Upgrading from Tents

Although pictures of the interior of Big Wilson Camp are not available as of this writing, we're having a ball picking out great stuff with which to furnish our vacation getaway cabin. By Easter of '04, we'll have the place outfitted as a rustic North Woods retreat, but with plenty of modern amenities to make it a comfortable escape from civilization.

We have a huge, laminated topographic map that shows trails, scenic waterfalls, mountains, and lakes within a day's hike, and beyond. Frankly, though, it's hard to tear yourself away from the views of Big Wilson Stream from the deck or from the rocky stream banks below the cabin. My kids play endlessly in the swimming hole across the river, where despite swift water up and downstream, there's a sheltered pool, perhaps 30-50 feet around and 6-10 feet deep, where hikers often stop for a swim. (Diving from the rocks is not recommended, but jumping from the ledge - at your own risk - is a popular pastime.)

The river has a tendency to change dispositions from season-to-season and day-to-day, depending upon recent weather conditions. As you can see from my thumbnail photos on the bigwilsoncamp website, the stream varies from tranquil and idyllic to a kayaker's playground. Even when the river's at its highest or lowest, the swimming hole slowly swirls on the far side. When the water level is high, you may want to traverse the water over the bridge on the north end of the property, or ford the stream below the rapids, rather than try to cross in front of the cabin.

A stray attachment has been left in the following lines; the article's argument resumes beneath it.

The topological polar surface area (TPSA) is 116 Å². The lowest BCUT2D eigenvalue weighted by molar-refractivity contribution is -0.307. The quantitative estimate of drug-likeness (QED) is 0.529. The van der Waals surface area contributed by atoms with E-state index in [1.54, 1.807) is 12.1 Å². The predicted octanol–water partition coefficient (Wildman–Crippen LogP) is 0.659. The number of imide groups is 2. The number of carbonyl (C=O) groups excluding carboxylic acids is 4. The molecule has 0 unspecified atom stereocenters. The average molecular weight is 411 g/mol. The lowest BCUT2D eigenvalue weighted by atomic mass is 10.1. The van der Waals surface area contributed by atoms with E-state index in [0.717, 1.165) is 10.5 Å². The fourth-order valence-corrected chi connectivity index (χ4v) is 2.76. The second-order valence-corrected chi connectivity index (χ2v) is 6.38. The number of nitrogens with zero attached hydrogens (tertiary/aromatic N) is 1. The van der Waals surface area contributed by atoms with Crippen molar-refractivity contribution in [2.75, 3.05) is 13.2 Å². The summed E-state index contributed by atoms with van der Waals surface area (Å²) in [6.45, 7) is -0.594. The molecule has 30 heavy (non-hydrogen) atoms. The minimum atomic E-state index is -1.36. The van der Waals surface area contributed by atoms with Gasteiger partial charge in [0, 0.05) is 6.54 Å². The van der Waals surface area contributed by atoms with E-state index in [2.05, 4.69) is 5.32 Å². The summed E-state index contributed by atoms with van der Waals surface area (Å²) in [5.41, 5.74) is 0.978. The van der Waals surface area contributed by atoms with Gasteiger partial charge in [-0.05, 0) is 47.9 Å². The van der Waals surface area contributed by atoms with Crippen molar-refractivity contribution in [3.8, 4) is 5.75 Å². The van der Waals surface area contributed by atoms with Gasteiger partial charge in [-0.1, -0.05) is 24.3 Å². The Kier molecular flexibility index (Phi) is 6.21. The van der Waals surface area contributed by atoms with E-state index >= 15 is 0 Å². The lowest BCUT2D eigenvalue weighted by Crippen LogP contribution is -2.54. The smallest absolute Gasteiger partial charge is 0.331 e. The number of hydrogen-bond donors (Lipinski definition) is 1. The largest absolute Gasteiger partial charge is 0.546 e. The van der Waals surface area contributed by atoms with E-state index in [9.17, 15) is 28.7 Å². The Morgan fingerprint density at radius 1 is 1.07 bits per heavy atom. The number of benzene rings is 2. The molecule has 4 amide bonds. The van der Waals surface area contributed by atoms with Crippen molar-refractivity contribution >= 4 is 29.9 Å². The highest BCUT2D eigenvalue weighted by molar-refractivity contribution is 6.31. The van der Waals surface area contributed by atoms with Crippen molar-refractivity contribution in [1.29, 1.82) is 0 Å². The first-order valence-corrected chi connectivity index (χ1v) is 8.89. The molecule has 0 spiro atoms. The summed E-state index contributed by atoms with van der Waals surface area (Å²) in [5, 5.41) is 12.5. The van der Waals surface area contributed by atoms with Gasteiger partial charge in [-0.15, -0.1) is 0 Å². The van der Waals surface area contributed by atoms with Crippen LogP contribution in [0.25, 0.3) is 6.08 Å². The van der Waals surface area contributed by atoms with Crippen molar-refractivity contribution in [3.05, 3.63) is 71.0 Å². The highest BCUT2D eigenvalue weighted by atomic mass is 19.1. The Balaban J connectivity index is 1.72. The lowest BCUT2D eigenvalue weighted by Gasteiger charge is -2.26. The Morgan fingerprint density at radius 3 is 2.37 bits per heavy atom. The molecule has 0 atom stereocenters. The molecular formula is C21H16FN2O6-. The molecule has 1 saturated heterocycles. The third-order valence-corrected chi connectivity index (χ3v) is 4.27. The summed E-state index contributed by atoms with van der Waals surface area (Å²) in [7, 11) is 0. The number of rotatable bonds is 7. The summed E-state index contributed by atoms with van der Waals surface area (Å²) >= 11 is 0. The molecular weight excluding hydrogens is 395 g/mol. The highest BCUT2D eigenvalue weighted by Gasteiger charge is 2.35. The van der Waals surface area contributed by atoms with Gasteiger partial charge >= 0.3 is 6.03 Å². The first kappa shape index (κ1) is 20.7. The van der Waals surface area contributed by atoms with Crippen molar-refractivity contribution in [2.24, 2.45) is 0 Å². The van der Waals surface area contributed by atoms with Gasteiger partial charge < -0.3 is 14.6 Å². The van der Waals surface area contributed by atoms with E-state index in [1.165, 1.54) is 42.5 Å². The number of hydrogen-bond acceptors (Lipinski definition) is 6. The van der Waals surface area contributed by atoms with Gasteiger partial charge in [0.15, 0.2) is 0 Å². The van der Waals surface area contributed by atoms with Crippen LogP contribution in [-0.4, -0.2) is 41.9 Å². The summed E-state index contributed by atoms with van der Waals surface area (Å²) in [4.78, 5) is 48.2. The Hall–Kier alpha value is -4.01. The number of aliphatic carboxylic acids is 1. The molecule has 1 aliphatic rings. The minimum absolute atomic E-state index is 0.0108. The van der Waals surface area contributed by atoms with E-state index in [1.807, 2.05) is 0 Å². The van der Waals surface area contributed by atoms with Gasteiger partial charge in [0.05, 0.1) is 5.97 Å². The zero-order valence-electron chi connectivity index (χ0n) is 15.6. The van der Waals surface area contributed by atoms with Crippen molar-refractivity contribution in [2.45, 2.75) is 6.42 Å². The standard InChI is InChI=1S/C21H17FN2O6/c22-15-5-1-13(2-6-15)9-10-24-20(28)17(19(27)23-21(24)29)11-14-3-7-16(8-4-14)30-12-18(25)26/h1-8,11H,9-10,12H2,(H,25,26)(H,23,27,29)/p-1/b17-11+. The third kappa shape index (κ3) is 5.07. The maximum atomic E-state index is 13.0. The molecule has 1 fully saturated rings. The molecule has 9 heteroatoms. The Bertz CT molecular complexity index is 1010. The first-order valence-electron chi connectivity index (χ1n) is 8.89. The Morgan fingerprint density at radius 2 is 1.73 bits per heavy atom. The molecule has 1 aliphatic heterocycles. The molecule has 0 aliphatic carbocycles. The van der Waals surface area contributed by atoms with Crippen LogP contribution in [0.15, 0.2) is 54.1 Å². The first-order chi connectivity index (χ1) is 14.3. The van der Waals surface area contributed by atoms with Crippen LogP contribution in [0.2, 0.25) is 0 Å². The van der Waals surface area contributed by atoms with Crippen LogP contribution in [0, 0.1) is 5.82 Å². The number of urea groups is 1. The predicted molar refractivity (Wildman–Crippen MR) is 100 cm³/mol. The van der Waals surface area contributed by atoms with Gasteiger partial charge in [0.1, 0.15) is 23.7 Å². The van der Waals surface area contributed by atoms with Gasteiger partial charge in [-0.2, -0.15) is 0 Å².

One of my favorite things to do nearby is walk or drive (less than a mile) to the lower falls on Little Wilson Stream. There's a rope swing and deep pool there, below a beautiful cataract. The water is a little chillier there, because it's a spring-fed tributary, whereas Big Wilson gets most of her waters seven miles upstream from Lower Wilson Pond.

I hope it's apparent how in love with the place I am. I found it about 10 years ago, and like fine art, it's a shame not to share something of such beauty. When I started building my website to rent the place, I was astonished how many past visiters to Big Wilson Stream had been struck by it enough to photograph "my" little stretch of stream and post their photos to the internet. One of those I stumbled across was by professional photographer Charlie Morey, whose work graces galleries across the country - as well as a prominent place on my hearth.

Eric Schult
Big Wilson Camp
February 21, 2004